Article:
Looking Back On Confederation: The Remarkable Botsford Dynasty — Part Two

Amos Botsford II (1804–94) was educated at the Westmorland Grammar School and studied law under the direction of his father, William Botsford (1763–1864). Unlike other members of his family, most of whom became lawyers, he preferred instead to remain a farmer and country squire. Throughout his life he demonstrated a keen interest in agriculture and in the promotion of improved farming practices.

He represented Westmorland on the Provincial Board of Agriculture and later was its President. Botsford was also active in a variety of business enterprises that ranged from the Sackville Electric Light and Telephone Company to the Acadia Sugar Refinery. He was also associated with Sackville businessman Josiah Wood in the promotion and development of the New Brunswick and Prince Edward Island Railway. He was later to serve as its president.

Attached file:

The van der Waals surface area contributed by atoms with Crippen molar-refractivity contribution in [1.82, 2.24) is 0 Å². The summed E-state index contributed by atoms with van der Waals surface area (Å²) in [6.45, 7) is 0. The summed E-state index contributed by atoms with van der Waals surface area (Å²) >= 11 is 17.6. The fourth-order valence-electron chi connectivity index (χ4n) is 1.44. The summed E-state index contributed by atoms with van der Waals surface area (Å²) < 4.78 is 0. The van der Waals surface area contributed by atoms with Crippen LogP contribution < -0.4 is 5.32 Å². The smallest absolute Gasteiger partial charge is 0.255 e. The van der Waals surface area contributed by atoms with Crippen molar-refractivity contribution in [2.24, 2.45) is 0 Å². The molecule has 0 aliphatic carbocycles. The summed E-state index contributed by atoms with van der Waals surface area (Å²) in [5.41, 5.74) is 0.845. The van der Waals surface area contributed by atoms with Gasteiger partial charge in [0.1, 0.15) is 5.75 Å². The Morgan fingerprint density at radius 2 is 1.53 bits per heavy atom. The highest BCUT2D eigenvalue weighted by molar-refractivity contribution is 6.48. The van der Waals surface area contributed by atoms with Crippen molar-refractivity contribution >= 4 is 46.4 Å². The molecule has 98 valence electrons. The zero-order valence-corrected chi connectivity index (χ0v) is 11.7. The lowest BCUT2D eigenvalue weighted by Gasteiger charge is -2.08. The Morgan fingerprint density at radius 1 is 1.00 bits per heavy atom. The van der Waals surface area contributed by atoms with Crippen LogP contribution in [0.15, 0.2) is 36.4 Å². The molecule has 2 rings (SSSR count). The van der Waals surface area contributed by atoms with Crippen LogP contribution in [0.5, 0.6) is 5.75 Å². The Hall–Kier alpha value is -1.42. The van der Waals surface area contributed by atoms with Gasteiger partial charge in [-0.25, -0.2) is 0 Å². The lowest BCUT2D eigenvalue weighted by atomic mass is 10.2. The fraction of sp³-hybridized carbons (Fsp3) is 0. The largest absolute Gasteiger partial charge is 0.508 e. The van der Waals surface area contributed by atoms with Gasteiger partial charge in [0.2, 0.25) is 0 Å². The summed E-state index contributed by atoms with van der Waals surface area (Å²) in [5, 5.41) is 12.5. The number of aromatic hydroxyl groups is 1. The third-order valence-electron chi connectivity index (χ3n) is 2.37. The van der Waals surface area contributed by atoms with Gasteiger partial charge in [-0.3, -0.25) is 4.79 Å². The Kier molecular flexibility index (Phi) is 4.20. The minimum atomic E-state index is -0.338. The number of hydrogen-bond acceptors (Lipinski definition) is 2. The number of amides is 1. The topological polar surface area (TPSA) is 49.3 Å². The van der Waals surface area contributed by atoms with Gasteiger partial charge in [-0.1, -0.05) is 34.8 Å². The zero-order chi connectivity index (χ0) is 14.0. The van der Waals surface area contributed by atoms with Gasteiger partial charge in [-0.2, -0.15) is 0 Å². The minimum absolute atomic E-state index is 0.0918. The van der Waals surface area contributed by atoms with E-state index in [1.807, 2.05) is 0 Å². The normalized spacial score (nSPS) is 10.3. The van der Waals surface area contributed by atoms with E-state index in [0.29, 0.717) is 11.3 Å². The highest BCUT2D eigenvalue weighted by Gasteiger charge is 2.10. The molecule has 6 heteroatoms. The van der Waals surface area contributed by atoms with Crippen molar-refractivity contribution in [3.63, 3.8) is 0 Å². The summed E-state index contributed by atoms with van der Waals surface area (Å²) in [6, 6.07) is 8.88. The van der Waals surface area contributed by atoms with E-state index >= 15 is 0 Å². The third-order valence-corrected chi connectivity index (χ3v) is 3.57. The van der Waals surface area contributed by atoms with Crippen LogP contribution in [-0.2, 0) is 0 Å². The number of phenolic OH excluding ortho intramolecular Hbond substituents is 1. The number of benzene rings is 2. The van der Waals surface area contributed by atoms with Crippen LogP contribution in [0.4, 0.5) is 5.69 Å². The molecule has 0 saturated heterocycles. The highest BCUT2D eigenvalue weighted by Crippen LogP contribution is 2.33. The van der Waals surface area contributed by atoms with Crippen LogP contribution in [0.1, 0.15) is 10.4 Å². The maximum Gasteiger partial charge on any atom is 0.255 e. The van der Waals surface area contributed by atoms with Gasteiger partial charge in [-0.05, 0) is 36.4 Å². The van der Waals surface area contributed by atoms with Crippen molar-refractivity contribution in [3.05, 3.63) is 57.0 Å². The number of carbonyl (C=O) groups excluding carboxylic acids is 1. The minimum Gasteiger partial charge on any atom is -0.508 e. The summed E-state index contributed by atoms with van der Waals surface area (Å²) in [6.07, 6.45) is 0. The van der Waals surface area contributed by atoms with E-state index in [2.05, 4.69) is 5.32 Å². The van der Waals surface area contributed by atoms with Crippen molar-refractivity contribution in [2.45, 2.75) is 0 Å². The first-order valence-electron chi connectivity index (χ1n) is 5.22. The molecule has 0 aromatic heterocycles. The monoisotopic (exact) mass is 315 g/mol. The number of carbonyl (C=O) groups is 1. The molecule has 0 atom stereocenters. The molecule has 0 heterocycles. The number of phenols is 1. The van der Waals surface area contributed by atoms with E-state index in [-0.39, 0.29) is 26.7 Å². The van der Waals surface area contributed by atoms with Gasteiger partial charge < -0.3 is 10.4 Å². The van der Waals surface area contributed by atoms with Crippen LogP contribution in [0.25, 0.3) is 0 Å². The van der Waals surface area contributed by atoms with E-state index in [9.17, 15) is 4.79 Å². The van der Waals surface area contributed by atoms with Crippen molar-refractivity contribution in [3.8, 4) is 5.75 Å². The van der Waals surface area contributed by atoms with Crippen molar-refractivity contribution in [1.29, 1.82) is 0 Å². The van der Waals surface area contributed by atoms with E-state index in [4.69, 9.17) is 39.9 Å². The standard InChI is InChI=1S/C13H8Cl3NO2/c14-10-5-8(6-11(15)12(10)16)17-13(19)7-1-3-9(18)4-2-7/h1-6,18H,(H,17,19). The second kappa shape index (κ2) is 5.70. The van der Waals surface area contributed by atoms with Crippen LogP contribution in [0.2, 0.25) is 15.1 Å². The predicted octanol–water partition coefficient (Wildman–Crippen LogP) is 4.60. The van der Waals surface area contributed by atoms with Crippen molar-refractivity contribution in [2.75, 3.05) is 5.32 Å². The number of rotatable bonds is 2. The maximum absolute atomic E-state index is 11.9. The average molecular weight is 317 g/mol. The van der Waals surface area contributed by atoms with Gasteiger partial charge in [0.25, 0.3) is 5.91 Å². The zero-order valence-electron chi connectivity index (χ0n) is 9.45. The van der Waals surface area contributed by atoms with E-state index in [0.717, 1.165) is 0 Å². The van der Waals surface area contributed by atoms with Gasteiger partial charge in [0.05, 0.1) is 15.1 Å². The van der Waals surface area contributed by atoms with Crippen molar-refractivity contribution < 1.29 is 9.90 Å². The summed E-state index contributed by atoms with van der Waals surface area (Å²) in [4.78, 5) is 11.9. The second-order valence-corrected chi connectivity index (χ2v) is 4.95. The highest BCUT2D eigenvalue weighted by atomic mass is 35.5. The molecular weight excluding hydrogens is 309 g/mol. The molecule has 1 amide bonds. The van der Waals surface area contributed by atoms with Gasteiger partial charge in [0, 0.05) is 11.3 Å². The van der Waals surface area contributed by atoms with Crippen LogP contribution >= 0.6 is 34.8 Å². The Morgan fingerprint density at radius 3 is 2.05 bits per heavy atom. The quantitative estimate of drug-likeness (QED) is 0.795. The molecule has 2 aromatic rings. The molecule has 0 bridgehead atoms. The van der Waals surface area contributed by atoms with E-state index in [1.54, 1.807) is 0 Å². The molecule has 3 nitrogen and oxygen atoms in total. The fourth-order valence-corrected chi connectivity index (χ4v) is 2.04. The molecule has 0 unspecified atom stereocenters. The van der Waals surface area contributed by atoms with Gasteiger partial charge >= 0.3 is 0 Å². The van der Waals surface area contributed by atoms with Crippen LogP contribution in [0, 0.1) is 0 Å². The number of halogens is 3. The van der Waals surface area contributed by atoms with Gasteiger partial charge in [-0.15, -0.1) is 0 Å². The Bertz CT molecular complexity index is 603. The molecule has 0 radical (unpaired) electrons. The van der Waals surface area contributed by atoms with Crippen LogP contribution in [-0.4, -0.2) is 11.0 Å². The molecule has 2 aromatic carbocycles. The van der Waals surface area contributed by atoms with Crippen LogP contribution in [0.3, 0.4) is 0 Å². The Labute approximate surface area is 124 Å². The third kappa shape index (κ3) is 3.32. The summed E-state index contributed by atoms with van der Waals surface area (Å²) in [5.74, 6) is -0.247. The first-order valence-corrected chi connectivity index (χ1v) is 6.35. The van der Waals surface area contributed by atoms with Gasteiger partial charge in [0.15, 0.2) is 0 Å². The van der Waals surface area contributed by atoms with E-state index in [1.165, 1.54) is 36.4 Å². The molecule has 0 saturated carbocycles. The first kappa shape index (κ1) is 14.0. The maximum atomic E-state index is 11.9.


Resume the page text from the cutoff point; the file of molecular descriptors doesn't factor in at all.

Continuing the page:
In 1830 Amos Botsford made his one and only one fling in Westmorland County politics. It ended in defeat. This setback marked him apart from several of his brothers; however, it did not mean that he was denied an opportunity for public service. Amos Botsford simply followed another route, and accepted an appointment to the Legislative Council in 1833. He was a member for the next 34 years.

During this period, Amos Botsford participated on a number of inter-provincial and international tribunals. In 1836 he joined Edward B. Chandler on a commission to settle the boundary between New Brunswick and Nova Scotia. Later he was part of a similar tribunal that determined the boundary between New Brunswick and Lower Canada (Quebec). Botsfords most important assignment came in 1852, when on the invitation of the Governor, Sir Edmund Walker Head, he journeyed to Washington to represent the province during reciprocity negotiations.